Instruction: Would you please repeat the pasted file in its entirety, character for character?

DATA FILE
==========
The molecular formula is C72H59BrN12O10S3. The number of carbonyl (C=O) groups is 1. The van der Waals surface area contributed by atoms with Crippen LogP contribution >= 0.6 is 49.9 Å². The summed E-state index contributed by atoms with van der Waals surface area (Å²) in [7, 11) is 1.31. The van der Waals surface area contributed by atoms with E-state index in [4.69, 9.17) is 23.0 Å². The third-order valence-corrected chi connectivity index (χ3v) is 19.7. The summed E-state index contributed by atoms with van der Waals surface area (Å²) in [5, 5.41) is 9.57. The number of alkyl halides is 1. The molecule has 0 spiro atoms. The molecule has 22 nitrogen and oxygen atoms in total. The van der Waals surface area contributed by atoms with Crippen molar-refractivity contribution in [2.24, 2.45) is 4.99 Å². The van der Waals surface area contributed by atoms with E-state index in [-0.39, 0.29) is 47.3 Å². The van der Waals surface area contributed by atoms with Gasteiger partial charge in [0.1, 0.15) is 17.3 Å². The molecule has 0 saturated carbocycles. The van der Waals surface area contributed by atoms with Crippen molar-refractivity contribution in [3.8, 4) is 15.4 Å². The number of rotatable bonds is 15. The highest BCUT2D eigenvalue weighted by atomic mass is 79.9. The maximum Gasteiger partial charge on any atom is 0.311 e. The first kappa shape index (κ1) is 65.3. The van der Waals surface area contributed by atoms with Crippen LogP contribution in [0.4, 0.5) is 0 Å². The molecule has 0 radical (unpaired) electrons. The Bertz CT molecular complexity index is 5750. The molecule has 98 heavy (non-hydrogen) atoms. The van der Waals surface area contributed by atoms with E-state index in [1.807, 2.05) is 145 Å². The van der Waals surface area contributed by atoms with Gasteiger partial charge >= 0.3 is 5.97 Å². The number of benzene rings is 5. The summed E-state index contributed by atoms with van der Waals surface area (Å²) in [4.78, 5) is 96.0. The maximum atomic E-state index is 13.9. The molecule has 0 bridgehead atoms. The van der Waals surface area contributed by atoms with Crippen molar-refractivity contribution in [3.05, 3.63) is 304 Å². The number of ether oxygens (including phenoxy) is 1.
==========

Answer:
The molecular formula is C72H59BrN12O10S3. The number of carbonyl (C=O) groups is 1. The van der Waals surface area contributed by atoms with Crippen LogP contribution >= 0.6 is 49.9 Å². The summed E-state index contributed by atoms with van der Waals surface area (Å²) in [7, 11) is 1.31. The van der Waals surface area contributed by atoms with E-state index in [4.69, 9.17) is 23.0 Å². The third-order valence-corrected chi connectivity index (χ3v) is 19.7. The summed E-state index contributed by atoms with van der Waals surface area (Å²) in [5, 5.41) is 9.57. The number of alkyl halides is 1. The molecule has 0 spiro atoms. The molecule has 22 nitrogen and oxygen atoms in total. The van der Waals surface area contributed by atoms with Crippen molar-refractivity contribution in [2.24, 2.45) is 4.99 Å². The van der Waals surface area contributed by atoms with E-state index in [-0.39, 0.29) is 47.3 Å². The van der Waals surface area contributed by atoms with Gasteiger partial charge in [0.1, 0.15) is 17.3 Å². The molecule has 0 saturated carbocycles. The van der Waals surface area contributed by atoms with Crippen molar-refractivity contribution in [3.8, 4) is 15.4 Å². The number of rotatable bonds is 15. The highest BCUT2D eigenvalue weighted by atomic mass is 79.9. The maximum Gasteiger partial charge on any atom is 0.311 e. The first kappa shape index (κ1) is 65.3. The van der Waals surface area contributed by atoms with Crippen LogP contribution in [0.4, 0.5) is 0 Å². The molecule has 0 radical (unpaired) electrons. The Bertz CT molecular complexity index is 5750. The molecule has 98 heavy (non-hydrogen) atoms. The van der Waals surface area contributed by atoms with E-state index in [1.807, 2.05) is 145 Å². The van der Waals surface area contributed by atoms with Gasteiger partial charge >= 0.3 is 5.97 Å². The number of benzene rings is 5. The summed E-state index contributed by atoms with van der Waals surface area (Å²) in [4.78, 5) is 96.0. The maximum atomic E-state index is 13.9. The molecule has 0 bridgehead atoms. The van der Waals surface area contributed by atoms with Crippen molar-refractivity contribution in [3.05, 3.63) is 304 Å². The number of ether oxygens (including phenoxy) is 1.